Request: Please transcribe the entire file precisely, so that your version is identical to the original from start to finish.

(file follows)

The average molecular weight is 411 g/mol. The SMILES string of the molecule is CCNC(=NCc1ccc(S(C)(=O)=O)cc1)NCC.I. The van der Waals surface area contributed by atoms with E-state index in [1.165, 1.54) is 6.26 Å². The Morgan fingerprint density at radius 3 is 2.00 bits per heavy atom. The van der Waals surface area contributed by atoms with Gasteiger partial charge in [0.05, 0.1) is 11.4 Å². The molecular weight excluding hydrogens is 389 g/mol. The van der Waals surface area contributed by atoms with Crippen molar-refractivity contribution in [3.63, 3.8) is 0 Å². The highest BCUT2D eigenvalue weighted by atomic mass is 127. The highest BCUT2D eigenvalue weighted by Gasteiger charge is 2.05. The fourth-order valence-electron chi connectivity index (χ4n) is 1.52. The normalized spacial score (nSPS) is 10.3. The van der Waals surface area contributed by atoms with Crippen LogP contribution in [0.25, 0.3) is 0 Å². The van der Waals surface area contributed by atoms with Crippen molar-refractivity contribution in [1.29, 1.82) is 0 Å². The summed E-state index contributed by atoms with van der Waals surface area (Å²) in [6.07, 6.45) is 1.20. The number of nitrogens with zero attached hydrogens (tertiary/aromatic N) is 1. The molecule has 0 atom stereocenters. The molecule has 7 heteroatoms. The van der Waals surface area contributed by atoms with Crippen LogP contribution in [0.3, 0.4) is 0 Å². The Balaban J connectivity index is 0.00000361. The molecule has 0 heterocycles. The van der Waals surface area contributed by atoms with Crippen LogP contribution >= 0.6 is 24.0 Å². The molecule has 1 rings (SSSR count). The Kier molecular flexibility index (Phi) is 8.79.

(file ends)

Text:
The average molecular weight is 411 g/mol. The SMILES string of the molecule is CCNC(=NCc1ccc(S(C)(=O)=O)cc1)NCC.I. The van der Waals surface area contributed by atoms with E-state index in [1.165, 1.54) is 6.26 Å². The Morgan fingerprint density at radius 3 is 2.00 bits per heavy atom. The van der Waals surface area contributed by atoms with Gasteiger partial charge in [0.05, 0.1) is 11.4 Å². The molecular weight excluding hydrogens is 389 g/mol. The van der Waals surface area contributed by atoms with Crippen molar-refractivity contribution in [3.63, 3.8) is 0 Å². The highest BCUT2D eigenvalue weighted by atomic mass is 127. The highest BCUT2D eigenvalue weighted by Gasteiger charge is 2.05. The fourth-order valence-electron chi connectivity index (χ4n) is 1.52. The normalized spacial score (nSPS) is 10.3. The van der Waals surface area contributed by atoms with Crippen LogP contribution in [0.25, 0.3) is 0 Å². The van der Waals surface area contributed by atoms with Crippen molar-refractivity contribution in [1.29, 1.82) is 0 Å². The summed E-state index contributed by atoms with van der Waals surface area (Å²) in [6.07, 6.45) is 1.20. The number of nitrogens with zero attached hydrogens (tertiary/aromatic N) is 1. The molecule has 0 atom stereocenters. The molecule has 7 heteroatoms. The van der Waals surface area contributed by atoms with Crippen LogP contribution in [0.3, 0.4) is 0 Å². The Balaban J connectivity index is 0.00000361. The molecule has 0 heterocycles. The van der Waals surface area contributed by atoms with Crippen LogP contribution >= 0.6 is 24.0 Å². The molecule has 1 rings (SSSR count). The Kier molecular flexibility index (Phi) is 8.79.